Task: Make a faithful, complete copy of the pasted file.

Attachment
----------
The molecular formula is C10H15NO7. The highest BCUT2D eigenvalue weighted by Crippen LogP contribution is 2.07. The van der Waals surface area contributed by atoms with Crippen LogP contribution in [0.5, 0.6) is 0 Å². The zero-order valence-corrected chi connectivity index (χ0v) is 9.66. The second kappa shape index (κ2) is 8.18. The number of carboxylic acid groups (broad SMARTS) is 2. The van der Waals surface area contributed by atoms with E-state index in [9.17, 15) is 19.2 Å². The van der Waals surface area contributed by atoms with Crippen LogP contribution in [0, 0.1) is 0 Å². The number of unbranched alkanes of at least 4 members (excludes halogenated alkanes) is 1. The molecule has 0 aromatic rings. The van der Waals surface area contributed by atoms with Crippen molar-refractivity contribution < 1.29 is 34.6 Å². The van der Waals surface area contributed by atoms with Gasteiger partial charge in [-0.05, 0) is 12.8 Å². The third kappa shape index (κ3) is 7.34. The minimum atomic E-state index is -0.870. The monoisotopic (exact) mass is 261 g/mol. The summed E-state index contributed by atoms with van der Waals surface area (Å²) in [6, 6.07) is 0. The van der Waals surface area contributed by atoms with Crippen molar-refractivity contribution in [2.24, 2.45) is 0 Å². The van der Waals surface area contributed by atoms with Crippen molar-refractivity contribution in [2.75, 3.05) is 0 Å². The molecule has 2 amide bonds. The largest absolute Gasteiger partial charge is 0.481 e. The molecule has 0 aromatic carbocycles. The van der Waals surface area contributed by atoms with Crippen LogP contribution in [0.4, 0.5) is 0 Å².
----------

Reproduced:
The molecular formula is C10H15NO7. The highest BCUT2D eigenvalue weighted by Crippen LogP contribution is 2.07. The van der Waals surface area contributed by atoms with Crippen LogP contribution in [0.5, 0.6) is 0 Å². The zero-order valence-corrected chi connectivity index (χ0v) is 9.66. The second kappa shape index (κ2) is 8.18. The number of carboxylic acid groups (broad SMARTS) is 2. The van der Waals surface area contributed by atoms with E-state index in [9.17, 15) is 19.2 Å². The van der Waals surface area contributed by atoms with Crippen LogP contribution in [0, 0.1) is 0 Å². The number of unbranched alkanes of at least 4 members (excludes halogenated alkanes) is 1. The molecule has 0 aromatic rings. The van der Waals surface area contributed by atoms with Crippen molar-refractivity contribution < 1.29 is 34.6 Å². The van der Waals surface area contributed by atoms with Gasteiger partial charge in [-0.05, 0) is 12.8 Å². The third kappa shape index (κ3) is 7.34. The minimum atomic E-state index is -0.870. The monoisotopic (exact) mass is 261 g/mol. The summed E-state index contributed by atoms with van der Waals surface area (Å²) in [6, 6.07) is 0. The van der Waals surface area contributed by atoms with Crippen molar-refractivity contribution in [2.24, 2.45) is 0 Å². The van der Waals surface area contributed by atoms with Crippen molar-refractivity contribution in [2.75, 3.05) is 0 Å². The molecule has 2 amide bonds. The largest absolute Gasteiger partial charge is 0.481 e. The molecule has 0 aromatic carbocycles. The van der Waals surface area contributed by atoms with Crippen LogP contribution in [0.4, 0.5) is 0 Å².